Minimum holiday entitlement
Paid public holidays per year
Additional leave compliance rules and complexities
Full-time work is 8 hours a day, or 40 hours a week. Employees may not work more than 80 hours overtime in a year. Employers have a choice when it comes to compensating overtime. They can either pay a higher amount than the employee’s salary (there are to be no laws for the specific amount) or they can give equivalent time off in lieu.
Each week, Spanish employees are legally entitled to an uninterrupted rest period of at least 1.5 days. In the majority of cases, this period must include Sunday. There are extra complications when it comes to public holidays, as each Spanish province has a different number each year.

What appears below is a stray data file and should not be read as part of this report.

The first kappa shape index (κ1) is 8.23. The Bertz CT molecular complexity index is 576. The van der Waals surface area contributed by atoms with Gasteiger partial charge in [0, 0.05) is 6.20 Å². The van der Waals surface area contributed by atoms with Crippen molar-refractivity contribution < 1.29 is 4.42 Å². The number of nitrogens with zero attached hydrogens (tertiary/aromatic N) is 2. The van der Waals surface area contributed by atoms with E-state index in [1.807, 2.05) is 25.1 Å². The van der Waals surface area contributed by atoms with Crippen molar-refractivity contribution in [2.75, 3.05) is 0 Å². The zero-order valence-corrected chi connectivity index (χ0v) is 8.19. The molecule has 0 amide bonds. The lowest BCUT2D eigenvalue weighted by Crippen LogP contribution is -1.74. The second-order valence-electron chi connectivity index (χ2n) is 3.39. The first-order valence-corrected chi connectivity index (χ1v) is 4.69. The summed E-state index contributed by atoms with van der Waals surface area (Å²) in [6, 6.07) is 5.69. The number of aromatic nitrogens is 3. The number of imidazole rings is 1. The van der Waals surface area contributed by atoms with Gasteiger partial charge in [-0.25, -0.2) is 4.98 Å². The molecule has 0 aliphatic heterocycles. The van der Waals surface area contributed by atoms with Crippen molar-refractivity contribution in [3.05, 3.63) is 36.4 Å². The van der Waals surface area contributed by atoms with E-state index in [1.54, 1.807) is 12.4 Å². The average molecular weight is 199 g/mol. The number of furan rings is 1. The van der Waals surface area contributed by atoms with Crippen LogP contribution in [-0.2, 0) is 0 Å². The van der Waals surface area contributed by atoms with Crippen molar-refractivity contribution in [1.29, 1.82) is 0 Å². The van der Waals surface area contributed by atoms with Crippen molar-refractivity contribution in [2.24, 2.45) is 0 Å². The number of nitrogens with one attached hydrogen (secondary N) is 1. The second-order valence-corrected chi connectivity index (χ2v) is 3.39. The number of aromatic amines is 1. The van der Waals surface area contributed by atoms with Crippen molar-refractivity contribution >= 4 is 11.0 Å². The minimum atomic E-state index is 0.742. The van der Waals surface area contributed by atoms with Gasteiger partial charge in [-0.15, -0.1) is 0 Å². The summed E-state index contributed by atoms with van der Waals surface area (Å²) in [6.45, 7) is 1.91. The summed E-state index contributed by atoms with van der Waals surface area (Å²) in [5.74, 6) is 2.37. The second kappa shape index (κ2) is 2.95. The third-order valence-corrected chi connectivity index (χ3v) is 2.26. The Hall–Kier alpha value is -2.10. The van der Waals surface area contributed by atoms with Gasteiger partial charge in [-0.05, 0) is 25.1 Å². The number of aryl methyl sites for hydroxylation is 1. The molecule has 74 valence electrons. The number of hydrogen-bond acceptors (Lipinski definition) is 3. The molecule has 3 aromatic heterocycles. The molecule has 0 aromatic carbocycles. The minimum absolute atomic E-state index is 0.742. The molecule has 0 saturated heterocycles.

When it comes to sick leave, employees get no pay for their first three days of absence. After this, the employer must pay sick leave, with the rate set at 60% of the contribution base of the previous month. After 16 days of sick leave, the employer can deduct this amount from the employee’s mandatory social security payments. After 21 days of sick leave, the rate rises to 75%.
Maternity and paternity leave
As for maternity leave, employees are entitled to 16 weeks. During this period, employees get a maternity benefit instead of their salary, which is covered by social security. Fathers can also get up to 16 weeks of paid paternity leave, which must begin after the birth.
Spanish employees have entitled to 15 days of marriage leave.
Employees in Spain are entitled to 1-day of moving leave if an employee’s relocating to a new house.